Judge takes up State Auditor Jim Zeigler’s case against AG Luther Strange

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After a Thursday morning hearing where all six defendants filed motions to dismiss, Judge Greg Griffin took under advisement the state auditor’s lawsuit against elected officials he contends misused public money.

State Auditor Jim Zeigler, in a complaint that names Alabama Attorney General Luther Strange and five Baldwin County school board members as defendants, says Baldwin officials acted improperly when they used about $250,000 in taxpayer money to campaign for a tax hike  this year.

The “Build Baldwin Now” campaign, as it was called by supporters, sought to increase tax revenue for new school construction by persuading voters to approve higher tax rates on local property owners during March municipal elections.

After the initiative was soundly defeated in almost every locality where it sought the increased rates — 68 percent to 32 percent overall — Zeigler brought forth his case, arguing that the public funds were appropriated to the Baldwin school system to operate schools, not pay for political campaigns.

For their part, Strange and the defendants argued Thursday before  Montgomery County Circuit Court that Zeigler and two local taxpayers who enjoined his complaint have no legal standing to bring the suit in the first place. They contend the complaint provides no legal “cause of action,” and that the attorney general — in issuing an opinion earlier this summer that the Baldwin school board’s actions were lawful — caused no material damage.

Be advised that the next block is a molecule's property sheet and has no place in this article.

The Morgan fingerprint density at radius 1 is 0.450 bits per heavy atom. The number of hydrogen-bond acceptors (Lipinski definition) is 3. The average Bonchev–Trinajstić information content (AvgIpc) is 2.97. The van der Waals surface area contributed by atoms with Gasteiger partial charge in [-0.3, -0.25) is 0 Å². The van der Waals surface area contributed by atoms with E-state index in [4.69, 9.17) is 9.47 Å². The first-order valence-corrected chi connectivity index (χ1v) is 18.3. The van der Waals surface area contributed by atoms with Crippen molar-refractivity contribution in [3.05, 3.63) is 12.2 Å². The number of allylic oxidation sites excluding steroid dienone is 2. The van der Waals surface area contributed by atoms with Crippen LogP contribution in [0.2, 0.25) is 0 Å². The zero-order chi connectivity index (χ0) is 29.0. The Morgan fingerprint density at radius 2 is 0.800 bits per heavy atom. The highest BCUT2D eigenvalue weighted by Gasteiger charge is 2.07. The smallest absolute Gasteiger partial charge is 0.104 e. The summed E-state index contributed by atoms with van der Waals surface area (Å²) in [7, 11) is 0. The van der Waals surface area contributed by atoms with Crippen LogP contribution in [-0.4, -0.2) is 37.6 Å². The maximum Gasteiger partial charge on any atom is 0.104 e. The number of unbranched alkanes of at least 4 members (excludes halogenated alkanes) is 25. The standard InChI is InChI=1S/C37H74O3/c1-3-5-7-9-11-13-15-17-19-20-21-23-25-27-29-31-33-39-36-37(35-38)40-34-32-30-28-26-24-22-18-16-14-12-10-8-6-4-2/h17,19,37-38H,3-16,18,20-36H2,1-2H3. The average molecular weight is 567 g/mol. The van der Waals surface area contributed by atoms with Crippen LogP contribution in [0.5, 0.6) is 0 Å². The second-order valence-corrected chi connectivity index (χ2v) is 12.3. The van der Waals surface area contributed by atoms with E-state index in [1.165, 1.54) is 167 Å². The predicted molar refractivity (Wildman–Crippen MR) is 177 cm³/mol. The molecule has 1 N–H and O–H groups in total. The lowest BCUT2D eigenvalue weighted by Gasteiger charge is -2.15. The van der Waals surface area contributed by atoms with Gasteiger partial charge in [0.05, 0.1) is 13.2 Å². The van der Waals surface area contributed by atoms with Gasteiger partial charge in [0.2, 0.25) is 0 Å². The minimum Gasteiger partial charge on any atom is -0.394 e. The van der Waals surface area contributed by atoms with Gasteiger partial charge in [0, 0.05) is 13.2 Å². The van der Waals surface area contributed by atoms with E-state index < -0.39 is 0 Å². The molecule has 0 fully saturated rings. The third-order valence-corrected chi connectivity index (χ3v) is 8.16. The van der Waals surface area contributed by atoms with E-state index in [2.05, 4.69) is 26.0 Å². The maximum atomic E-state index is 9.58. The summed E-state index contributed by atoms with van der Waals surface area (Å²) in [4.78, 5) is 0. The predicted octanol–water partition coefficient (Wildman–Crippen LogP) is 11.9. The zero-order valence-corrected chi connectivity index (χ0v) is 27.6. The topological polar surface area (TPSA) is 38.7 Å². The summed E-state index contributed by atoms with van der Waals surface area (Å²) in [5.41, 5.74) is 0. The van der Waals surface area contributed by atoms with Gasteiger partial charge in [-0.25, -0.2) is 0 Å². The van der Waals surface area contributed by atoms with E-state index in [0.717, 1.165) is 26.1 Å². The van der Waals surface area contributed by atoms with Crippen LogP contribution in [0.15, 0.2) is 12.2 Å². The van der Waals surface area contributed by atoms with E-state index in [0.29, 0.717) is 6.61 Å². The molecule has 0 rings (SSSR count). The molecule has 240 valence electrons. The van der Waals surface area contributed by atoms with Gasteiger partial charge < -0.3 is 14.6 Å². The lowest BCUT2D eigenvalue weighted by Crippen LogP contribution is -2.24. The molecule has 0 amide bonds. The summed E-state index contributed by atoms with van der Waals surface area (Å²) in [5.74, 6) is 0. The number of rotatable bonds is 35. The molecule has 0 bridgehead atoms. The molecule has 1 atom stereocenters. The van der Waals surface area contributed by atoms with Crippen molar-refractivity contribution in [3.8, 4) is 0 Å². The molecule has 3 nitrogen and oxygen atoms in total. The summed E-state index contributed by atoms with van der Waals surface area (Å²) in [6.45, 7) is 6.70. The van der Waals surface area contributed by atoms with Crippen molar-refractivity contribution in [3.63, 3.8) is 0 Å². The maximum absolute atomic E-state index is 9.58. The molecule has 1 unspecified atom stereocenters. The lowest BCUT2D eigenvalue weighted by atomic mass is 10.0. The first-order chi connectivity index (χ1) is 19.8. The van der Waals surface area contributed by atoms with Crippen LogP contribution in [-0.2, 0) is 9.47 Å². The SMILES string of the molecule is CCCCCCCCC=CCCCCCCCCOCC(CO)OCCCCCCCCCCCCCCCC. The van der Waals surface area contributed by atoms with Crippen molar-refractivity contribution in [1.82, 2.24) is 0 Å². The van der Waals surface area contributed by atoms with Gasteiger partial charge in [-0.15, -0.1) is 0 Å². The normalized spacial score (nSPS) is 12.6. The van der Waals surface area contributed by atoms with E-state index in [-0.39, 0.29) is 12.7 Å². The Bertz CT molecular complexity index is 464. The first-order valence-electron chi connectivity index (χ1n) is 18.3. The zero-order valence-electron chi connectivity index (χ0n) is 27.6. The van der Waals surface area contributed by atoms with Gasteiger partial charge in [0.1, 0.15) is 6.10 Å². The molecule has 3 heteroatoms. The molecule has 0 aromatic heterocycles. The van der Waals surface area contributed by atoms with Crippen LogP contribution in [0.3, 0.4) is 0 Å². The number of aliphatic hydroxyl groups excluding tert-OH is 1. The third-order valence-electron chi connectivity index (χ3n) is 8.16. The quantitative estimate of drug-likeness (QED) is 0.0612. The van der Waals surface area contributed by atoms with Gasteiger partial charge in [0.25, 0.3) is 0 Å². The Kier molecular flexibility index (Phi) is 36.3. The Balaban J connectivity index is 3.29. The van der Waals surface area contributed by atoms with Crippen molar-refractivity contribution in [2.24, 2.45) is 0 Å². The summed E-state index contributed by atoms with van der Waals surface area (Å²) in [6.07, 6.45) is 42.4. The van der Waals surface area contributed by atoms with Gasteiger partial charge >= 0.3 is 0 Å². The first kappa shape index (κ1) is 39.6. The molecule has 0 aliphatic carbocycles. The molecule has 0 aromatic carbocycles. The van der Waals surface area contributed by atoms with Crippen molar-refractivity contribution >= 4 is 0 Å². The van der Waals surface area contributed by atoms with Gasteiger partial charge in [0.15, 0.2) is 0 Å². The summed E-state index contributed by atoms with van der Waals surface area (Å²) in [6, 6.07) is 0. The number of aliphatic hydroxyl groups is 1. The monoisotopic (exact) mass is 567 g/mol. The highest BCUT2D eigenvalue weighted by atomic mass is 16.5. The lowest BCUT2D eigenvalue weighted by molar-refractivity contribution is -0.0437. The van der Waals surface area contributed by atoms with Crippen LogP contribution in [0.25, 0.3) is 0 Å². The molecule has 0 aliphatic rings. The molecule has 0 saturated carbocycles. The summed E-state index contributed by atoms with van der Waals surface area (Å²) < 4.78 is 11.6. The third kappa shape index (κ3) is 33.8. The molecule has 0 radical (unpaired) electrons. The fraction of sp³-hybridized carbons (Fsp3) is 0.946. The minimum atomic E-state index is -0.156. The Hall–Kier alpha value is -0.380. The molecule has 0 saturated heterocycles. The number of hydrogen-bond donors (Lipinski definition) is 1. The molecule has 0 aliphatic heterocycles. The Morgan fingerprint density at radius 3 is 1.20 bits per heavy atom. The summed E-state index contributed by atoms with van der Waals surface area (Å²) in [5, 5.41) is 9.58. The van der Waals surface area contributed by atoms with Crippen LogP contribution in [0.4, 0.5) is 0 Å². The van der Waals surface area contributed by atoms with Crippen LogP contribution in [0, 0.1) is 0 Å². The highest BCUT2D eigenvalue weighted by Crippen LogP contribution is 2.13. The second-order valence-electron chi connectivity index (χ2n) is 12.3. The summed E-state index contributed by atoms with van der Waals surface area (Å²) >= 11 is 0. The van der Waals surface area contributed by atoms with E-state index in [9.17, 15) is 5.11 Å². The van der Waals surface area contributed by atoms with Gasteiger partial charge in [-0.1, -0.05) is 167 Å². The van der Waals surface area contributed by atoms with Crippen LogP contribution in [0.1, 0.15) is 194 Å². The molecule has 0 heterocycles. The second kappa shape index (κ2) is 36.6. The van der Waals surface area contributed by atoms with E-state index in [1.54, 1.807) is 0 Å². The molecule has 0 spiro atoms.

Zeigler said in a news release Thursday afternoon the motions “totally missed the point – the plain meaning of the law.”

As ever during the proceedings, Zeigler pointed to the Code of Alabama section 17-17-5, which reads “… no person in the employment of the State of Alabama, a county, a city, a local school board, or any other governmental agency, whether classified or unclassified, shall use any state, county, city, local school board, or other governmental agency funds, property, or time, for any political activities.”

“The attorney general is throwing legal technicalities against us trying to justify a wrong,” Zeigler said in the statement. “It is illegal and grossly unfair to use taxpayer’s money to campaign in a vote for a tax increase.”

The judge did not give a time frame for issuing a decision.

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